Both Designations of Origin (DO) and Protected Geographical Indications (PGI) are essential to ensure that the goods that they protect comply with strict quality criteria and come from a specific geographic location. In addition, collective trademarks identify goods or services of members of their association with respect to third parties. However, can the two coexist?

We could start by discussing which morcilla, as blood sausage is known in Spain, is the tastiest or the best known. The one of Burgos? Or Leon? Or Extremadura’s patatera? With or without the addition of rice? With or without onion? All have their defenders and their detractors. These matters are the subject of endless debate that we do not intend to concern ourselves with here.

As mentioned, this was not the issue put before Bilbao’s Commercial Court number 2 in its Judgment of June 22, 2022 in the case of Morcilla de Burgos PGI versus the Morcilla de Burgos Manufacturers’ Association. Let’s take a look at what happened.

On one hand, on February 7, 2012, Morcilla de Burgos PGI Association requested registration in the Community Register of the PGI “Morcilla de Burgos”, with the application being published in the BOE (Official State Gazette) of July 16, 2013. The PGI was not registered until 2018. A PGI grants protection to products that have qualities or other precise characteristics that are attributed to a specific geographical origin. Therefore, to use the PGI distinction it is necessary for producers to fulfill the specifications indicated in the set of conditions, for example, the raw material used (in the case of blood sausage with PGI only Horcal onions may be used), the proportions of the ingredients, the preparation process or the place where it is produced, in this case, Burgos province.

Furthermore, on March 12, 2013, the Morcilla de Burgos Manufacturers’ Association filed an application for the following Spanish collective trademark no. 3067227:

A collective trademark is used to protect the goods or services of members of an association of manufacturers, traders, or service providers to third parties outside the association. It could be considered to denote a mark of quality for consumers, as only those companies that fulfil the requisite set of conditions can use the collective trademark. Examples of collective trademarks include “FABIOLA DE PALENCIA”, “LANGOSTINO DE SÁNLUCAR” or “HECHO EN PRIEGO”.

Due to their function, these collective trademarks can incorporate geographical elements to indicate – forgive the repetition – the geographical origin of the goods or services that they cover. However, they cannot prohibit third parties from using said geographical reference if they conform to fair and honest industrial or commercial practices.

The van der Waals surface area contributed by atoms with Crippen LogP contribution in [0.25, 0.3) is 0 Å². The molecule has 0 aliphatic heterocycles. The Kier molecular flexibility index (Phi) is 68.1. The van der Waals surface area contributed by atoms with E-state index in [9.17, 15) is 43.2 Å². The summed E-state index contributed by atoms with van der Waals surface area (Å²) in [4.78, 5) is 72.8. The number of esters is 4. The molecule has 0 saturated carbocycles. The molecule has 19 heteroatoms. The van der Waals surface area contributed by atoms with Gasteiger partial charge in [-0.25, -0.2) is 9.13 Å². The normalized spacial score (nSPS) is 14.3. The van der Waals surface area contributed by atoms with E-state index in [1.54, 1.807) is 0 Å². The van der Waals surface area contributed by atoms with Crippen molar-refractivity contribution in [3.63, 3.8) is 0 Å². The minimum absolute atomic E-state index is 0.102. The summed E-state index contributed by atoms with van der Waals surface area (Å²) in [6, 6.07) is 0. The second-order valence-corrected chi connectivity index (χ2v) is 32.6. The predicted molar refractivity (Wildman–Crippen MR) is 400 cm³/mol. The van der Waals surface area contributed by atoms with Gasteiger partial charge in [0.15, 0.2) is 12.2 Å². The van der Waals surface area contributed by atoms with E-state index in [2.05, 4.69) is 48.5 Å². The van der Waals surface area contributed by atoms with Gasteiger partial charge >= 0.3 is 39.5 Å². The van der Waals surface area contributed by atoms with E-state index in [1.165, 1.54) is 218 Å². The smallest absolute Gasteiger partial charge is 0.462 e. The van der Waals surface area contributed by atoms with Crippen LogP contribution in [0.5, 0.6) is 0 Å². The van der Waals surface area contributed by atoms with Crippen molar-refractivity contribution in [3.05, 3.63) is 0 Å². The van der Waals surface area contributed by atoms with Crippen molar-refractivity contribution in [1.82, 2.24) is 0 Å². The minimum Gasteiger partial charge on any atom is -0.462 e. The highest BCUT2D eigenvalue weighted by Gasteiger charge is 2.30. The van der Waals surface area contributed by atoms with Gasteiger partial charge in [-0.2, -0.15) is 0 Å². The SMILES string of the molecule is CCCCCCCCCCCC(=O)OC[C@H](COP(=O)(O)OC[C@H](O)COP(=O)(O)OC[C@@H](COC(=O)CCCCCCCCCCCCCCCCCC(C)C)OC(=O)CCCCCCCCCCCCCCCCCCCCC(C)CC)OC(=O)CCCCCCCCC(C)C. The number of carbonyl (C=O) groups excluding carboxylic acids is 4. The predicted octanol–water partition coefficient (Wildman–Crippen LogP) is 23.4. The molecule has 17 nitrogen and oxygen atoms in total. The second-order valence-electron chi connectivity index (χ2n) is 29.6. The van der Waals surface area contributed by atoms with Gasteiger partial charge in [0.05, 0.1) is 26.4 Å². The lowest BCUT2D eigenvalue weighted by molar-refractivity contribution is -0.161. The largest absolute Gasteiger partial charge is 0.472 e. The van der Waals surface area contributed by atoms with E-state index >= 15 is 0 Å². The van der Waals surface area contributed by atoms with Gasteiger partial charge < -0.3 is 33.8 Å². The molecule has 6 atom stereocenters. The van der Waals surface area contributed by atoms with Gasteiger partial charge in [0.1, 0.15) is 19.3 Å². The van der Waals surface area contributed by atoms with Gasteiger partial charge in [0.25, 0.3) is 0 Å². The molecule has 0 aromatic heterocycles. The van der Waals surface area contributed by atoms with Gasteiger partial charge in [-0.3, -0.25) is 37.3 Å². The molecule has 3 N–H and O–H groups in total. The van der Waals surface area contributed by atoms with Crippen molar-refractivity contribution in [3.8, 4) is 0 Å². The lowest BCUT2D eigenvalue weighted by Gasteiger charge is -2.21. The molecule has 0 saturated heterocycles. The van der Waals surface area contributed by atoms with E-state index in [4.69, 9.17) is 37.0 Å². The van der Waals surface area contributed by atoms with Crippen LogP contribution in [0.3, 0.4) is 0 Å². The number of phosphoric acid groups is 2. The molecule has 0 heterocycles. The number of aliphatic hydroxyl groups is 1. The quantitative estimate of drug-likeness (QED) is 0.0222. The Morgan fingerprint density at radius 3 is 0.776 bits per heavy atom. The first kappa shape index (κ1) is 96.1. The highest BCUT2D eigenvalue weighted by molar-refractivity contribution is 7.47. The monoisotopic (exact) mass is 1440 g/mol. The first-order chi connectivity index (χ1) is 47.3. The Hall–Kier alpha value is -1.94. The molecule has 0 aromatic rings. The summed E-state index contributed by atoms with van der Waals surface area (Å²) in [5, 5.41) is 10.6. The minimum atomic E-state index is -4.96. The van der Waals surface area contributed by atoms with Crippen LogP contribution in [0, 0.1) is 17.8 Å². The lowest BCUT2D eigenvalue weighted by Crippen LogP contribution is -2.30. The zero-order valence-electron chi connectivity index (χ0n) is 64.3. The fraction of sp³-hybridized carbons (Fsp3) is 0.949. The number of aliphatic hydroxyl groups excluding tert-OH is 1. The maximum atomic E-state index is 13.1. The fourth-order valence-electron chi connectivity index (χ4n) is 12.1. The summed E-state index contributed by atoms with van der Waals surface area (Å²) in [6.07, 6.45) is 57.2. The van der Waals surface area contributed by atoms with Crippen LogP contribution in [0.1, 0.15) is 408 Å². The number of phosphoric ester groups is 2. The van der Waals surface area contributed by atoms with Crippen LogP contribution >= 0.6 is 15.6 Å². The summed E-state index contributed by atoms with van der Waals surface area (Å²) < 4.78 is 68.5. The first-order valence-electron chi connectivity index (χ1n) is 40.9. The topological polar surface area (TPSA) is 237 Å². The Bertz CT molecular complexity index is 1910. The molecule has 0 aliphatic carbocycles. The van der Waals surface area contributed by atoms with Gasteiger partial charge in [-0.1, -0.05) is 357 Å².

In this context, the PGI Morcilla de Burgos filed a claim of invalidity against the “MORCILLA DE BURGOS” trademark owned by the Producers’ Association requesting that they cease from using it. Despite the fact that we might well assume that this case is similar to the one examined in the blog post on the Mejillón de Galicia DO and that the Association should cease from using said trademark, instead the Commercial Court of Bilbao concluded that the Morcilla de Burgos Manufacturers’ Association could continue to use their trademark. What was the reason for this decision? The existence of an earlier registration.

Article 14(1) of EU Regulation 1151/2012 (which replaces EU Regulation 510/2006 cited in the judgment) permits a trademark to coexist if it was filed prior to the date of filing of the application for protection of the DO/PGI notwithstanding the fact that they refer to goods of the same type. That is, as is the case in this dispute, the collective trademark was filed by the Producers’ Association on March 12, 2013, namely, some months prior to publication of the PGI application for Morcilla de Burgos. Therefore, as the judgment concludes, the PGI Morcilla de Burgos cannot invalidate the “MORCILLA DE BURGOS” trademark registration, which may be used by the producers who are members of the association, even if they fail to fulfill the requirements to be covered by the PGI.

As can be seen, this article is intended for trademarks that are duly registered; however, what would happen if the sign were not registered? Point 2 of the article provides some guidelines. Such a mark “established by use” – in accordance with applicable regulations – “in good faith” and prior to the date of application for protection of the DO/PGI can continue to be used. Thus, if the third party can prove that they were using an identical sign that could be confused with, or which evokes a DO/PGI prior to the date of its application for registration, they could continue to use it, provided that they had acted in good faith and were unaware of the DO/PGI’s existence. This is an important consideration if we bear in mind the extent of the protection accorded by the DO/PGI (examined in this post) in the light of the most recent case law regarding the concept of evocation, following the judgment handed down by the Court of Justice of the European Union of May 2, 2019 (C-614/17) regarding the DO “Queso Manchego”.

The fact of possessing a PGI or a DO does not imply the existence of an absolute right, as a situation may arise in which they are required to coexist with trademark registrations or uses established in good faith if these result from a date that precedes publication of the application for registration of the PGI /DO. The dates are key to this issue, as is the existence of good faith. Therefore, we wonder what would have happened if the PGI for Morcilla de Burgos had managed to attest that the Producers’ Association was in fact aware of its existence; a question that remains unresolved.

Beatriz Ganso

Garrigues Intellectual Property Department